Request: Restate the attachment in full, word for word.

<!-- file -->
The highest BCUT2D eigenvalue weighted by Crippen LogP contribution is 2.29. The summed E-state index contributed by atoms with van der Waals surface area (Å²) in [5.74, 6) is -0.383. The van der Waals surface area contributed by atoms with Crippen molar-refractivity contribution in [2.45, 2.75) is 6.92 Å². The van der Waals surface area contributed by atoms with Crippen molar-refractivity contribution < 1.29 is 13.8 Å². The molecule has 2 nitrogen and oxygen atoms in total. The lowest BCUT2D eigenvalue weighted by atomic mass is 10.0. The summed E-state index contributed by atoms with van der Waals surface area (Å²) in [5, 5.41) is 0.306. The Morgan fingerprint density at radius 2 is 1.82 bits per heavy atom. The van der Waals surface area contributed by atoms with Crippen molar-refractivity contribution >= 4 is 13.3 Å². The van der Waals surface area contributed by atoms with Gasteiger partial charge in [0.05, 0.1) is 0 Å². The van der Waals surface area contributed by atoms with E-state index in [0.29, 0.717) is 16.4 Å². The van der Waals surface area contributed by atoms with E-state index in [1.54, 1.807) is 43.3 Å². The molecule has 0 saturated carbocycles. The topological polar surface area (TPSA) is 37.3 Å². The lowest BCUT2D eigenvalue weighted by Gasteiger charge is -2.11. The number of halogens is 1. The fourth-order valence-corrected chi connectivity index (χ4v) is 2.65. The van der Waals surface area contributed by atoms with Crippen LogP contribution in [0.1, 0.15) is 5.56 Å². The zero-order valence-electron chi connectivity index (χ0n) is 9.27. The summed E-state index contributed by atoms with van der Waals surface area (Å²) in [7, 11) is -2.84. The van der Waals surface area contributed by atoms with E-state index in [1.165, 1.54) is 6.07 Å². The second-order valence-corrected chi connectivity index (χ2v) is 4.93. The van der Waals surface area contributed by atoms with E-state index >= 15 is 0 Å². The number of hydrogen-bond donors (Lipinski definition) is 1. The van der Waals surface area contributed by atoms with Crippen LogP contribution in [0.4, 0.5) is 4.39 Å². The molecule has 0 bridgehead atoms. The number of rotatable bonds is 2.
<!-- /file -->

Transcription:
The highest BCUT2D eigenvalue weighted by Crippen LogP contribution is 2.29. The summed E-state index contributed by atoms with van der Waals surface area (Å²) in [5.74, 6) is -0.383. The van der Waals surface area contributed by atoms with Crippen molar-refractivity contribution in [2.45, 2.75) is 6.92 Å². The van der Waals surface area contributed by atoms with Crippen molar-refractivity contribution < 1.29 is 13.8 Å². The molecule has 2 nitrogen and oxygen atoms in total. The lowest BCUT2D eigenvalue weighted by atomic mass is 10.0. The summed E-state index contributed by atoms with van der Waals surface area (Å²) in [5, 5.41) is 0.306. The Morgan fingerprint density at radius 2 is 1.82 bits per heavy atom. The van der Waals surface area contributed by atoms with Crippen molar-refractivity contribution >= 4 is 13.3 Å². The van der Waals surface area contributed by atoms with Gasteiger partial charge in [0.05, 0.1) is 0 Å². The van der Waals surface area contributed by atoms with E-state index in [0.29, 0.717) is 16.4 Å². The van der Waals surface area contributed by atoms with E-state index in [1.54, 1.807) is 43.3 Å². The molecule has 0 saturated carbocycles. The topological polar surface area (TPSA) is 37.3 Å². The lowest BCUT2D eigenvalue weighted by Gasteiger charge is -2.11. The number of halogens is 1. The fourth-order valence-corrected chi connectivity index (χ4v) is 2.65. The van der Waals surface area contributed by atoms with Crippen LogP contribution in [0.1, 0.15) is 5.56 Å². The zero-order valence-electron chi connectivity index (χ0n) is 9.27. The summed E-state index contributed by atoms with van der Waals surface area (Å²) in [7, 11) is -2.84. The van der Waals surface area contributed by atoms with E-state index in [1.165, 1.54) is 6.07 Å². The second-order valence-corrected chi connectivity index (χ2v) is 4.93. The van der Waals surface area contributed by atoms with E-state index >= 15 is 0 Å². The number of hydrogen-bond donors (Lipinski definition) is 1. The van der Waals surface area contributed by atoms with Crippen LogP contribution in [0.4, 0.5) is 4.39 Å². The molecule has 0 bridgehead atoms. The number of rotatable bonds is 2.